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In Remembrance - Memorial to the Landscape Architects Lost to the Profession in 2013


Grady Clay

Grady Clay (Nov. 5, 1916 - March 17, 2013) Executive Editor, ASLA's Landscape Architecture Magazine (1960 to Jan. 1984)
Grady Clay, 96, a journalist, author and a leading national authority on urban design, wrote for The Courier-Journal and edited Landscape Architecture Quarterly. During WWII, he was the assistant officer-in-charge of the European edition of Yank. He worked for a time at the Urban Journalism Center at Northwestern University, was a Nieman Fellow at Harvard in 1947, a research associate to the joint Center for Urban Studies sponsored by Harvard and MIT.

ASLA honored Clay with the Olmstead Medal (1999), named his an Honorary Membership (2006) and awarded him the Bradford Williams Medal (2006).

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Jon Crose, FASLA

Jon Crose, FASLA (Jan. 1, 1934-July 30, 2013) Chaired the Committee to Establish Landscape Architecture Licensure Law in Iowa
Jon Crose began his career working for the Iowa State Conservation Commission. In 1965, he launched Jon Crose and Associates. Rich Gardner joined Jon in 1969, and in 1972 the firm was renamed Crose Gardner and Associates. Jesse Lewis joined the two in 1973 as an intern and never left, becoming a partner in 1990. The business eventually became part of RDG Planning and Design, and grew to include offices in Des Moines, Ames and Omaha. His design legacy includes the Des Moines Blank Park Zoo and Grays Lake Park.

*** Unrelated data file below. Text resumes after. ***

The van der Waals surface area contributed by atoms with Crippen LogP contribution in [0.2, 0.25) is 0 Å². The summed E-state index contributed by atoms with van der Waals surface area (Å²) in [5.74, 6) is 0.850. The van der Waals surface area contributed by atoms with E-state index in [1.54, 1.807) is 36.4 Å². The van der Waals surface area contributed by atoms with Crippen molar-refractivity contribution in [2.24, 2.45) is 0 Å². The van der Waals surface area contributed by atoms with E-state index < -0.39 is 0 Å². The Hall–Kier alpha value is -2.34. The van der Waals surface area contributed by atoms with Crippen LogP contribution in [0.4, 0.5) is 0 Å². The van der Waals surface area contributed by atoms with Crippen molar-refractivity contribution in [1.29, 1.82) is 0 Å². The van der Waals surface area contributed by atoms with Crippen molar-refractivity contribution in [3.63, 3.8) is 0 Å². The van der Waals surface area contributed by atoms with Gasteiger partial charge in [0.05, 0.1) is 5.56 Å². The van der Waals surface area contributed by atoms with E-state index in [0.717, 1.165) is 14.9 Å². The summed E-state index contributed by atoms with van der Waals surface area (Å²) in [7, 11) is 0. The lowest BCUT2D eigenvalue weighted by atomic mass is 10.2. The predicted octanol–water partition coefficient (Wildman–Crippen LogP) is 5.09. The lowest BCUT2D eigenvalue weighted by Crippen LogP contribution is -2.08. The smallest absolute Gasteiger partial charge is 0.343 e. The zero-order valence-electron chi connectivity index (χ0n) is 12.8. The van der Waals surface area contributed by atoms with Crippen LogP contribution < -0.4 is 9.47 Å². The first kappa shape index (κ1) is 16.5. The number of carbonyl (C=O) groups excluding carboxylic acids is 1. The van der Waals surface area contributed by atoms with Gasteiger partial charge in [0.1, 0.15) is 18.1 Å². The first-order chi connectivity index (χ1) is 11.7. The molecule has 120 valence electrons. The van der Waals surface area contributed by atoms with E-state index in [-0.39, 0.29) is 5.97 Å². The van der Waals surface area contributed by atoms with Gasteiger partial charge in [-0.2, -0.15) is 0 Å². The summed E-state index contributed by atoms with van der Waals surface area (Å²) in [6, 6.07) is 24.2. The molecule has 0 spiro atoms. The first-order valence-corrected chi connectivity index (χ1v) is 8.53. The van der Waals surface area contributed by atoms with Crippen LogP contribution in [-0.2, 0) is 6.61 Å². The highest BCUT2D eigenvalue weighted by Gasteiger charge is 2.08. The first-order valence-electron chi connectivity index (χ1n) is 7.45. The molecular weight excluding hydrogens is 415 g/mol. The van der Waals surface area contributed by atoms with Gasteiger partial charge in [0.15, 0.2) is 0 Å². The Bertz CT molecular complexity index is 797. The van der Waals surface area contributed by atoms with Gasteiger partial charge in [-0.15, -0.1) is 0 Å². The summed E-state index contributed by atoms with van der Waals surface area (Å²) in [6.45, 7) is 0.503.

Jon taught classes at Iowa State University, served on several boards, including the Anawim Housing Board, the Landscape Architecture Registration Board and held every officer position within the Iowa Chapter of ALSA.

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Richard Eribes

Richard Eribes (June 11, 1942-Sept. 7, 2013) Dean Emeritus, College of Architecture, Planning, and Landscape Architecture, University of Arizona

Eribes served as dean of the UNM School of Architecture & Planning from 1993-1997, then as dean of the University of Arizona's College of Architecture, Planning, and Landscape Architecture (1997-2005). He returned to the University of Arizona faculty as assistant vice president for campus and facilities planning, where he directed the development of the most recent comprehensive campus plan. He fully retired from the university in 2009.

As dean at UA, Eribes reorganized the then College of Architecture into a multidisciplinary academic unit, and helped raise support and funding for an expansion to the building that united the schools of the college. The award winning facility was by Jones Studio and Ten Eyck Landscape Architects. Fundraising for endowments and scholarships was also a characteristic of his deanship.

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James Fondren

James Fondren (1934--Feb. 3, 2013) Tulane University's Resident Landscape Architect

The Times-Picayune reports that landscape architect James Fondren passed away Feb. 3, 2013, of complications from kidney failure and cancer at River Region Hospice in River Ridge, Louisiana. He was 79.

Mr. Fondren lived in the New Orleans area nearly a half-century. He founded his landscape architectural firm in 1961, and became Tulane University's resident landscape architect, directing a staff of architects and engineers, was appointed the assistant director of the physical plant for facility planning and construction and taught landscape architecture.

He prepared a preliminary master plan for Tulane University that served as the guide for additions to the uptown campus in the 1980s and 1990s. His landscape architect projects ranged from Metairie's Lafreniere Park, to Jean Lafitte National Historical Park and Preserve.